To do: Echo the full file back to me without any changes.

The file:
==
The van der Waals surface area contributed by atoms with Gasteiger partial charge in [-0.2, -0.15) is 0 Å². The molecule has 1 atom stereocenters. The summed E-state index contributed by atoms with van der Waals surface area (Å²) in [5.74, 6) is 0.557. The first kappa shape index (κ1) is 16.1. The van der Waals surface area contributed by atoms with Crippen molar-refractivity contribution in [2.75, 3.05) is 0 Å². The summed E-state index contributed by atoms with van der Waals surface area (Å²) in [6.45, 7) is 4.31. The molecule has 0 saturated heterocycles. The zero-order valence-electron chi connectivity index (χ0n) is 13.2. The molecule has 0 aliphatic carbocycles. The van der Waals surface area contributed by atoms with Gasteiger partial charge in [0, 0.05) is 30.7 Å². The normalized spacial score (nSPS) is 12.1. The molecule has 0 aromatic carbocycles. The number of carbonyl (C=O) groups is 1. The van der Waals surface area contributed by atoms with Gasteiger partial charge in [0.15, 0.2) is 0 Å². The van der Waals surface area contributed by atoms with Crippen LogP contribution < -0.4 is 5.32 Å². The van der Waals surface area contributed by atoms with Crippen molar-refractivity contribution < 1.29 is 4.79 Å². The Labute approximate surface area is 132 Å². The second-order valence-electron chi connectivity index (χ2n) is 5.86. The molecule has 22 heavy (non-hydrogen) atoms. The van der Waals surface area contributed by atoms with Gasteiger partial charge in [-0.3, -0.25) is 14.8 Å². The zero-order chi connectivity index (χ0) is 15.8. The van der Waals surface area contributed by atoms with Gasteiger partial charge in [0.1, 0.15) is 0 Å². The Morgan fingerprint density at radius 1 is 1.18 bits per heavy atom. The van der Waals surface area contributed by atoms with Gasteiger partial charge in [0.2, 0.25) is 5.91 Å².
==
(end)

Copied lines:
The van der Waals surface area contributed by atoms with Gasteiger partial charge in [-0.2, -0.15) is 0 Å². The molecule has 1 atom stereocenters. The summed E-state index contributed by atoms with van der Waals surface area (Å²) in [5.74, 6) is 0.557. The first kappa shape index (κ1) is 16.1. The van der Waals surface area contributed by atoms with Crippen molar-refractivity contribution in [2.75, 3.05) is 0 Å². The summed E-state index contributed by atoms with van der Waals surface area (Å²) in [6.45, 7) is 4.31. The molecule has 0 saturated heterocycles. The zero-order valence-electron chi connectivity index (χ0n) is 13.2. The molecule has 0 aliphatic carbocycles. The van der Waals surface area contributed by atoms with Gasteiger partial charge in [0, 0.05) is 30.7 Å². The normalized spacial score (nSPS) is 12.1. The molecule has 0 aromatic carbocycles. The number of carbonyl (C=O) groups is 1. The van der Waals surface area contributed by atoms with Gasteiger partial charge in [0.15, 0.2) is 0 Å². The van der Waals surface area contributed by atoms with Crippen LogP contribution < -0.4 is 5.32 Å². The van der Waals surface area contributed by atoms with Crippen molar-refractivity contribution < 1.29 is 4.79 Å². The Labute approximate surface area is 132 Å². The second-order valence-electron chi connectivity index (χ2n) is 5.86. The molecule has 22 heavy (non-hydrogen) atoms. The van der Waals surface area contributed by atoms with Gasteiger partial charge in [-0.3, -0.25) is 14.8 Å². The zero-order chi connectivity index (χ0) is 15.8. The van der Waals surface area contributed by atoms with Gasteiger partial charge in [0.1, 0.15) is 0 Å². The Morgan fingerprint density at radius 1 is 1.18 bits per heavy atom. The van der Waals surface area contributed by atoms with Gasteiger partial charge in [0.2, 0.25) is 5.91 Å².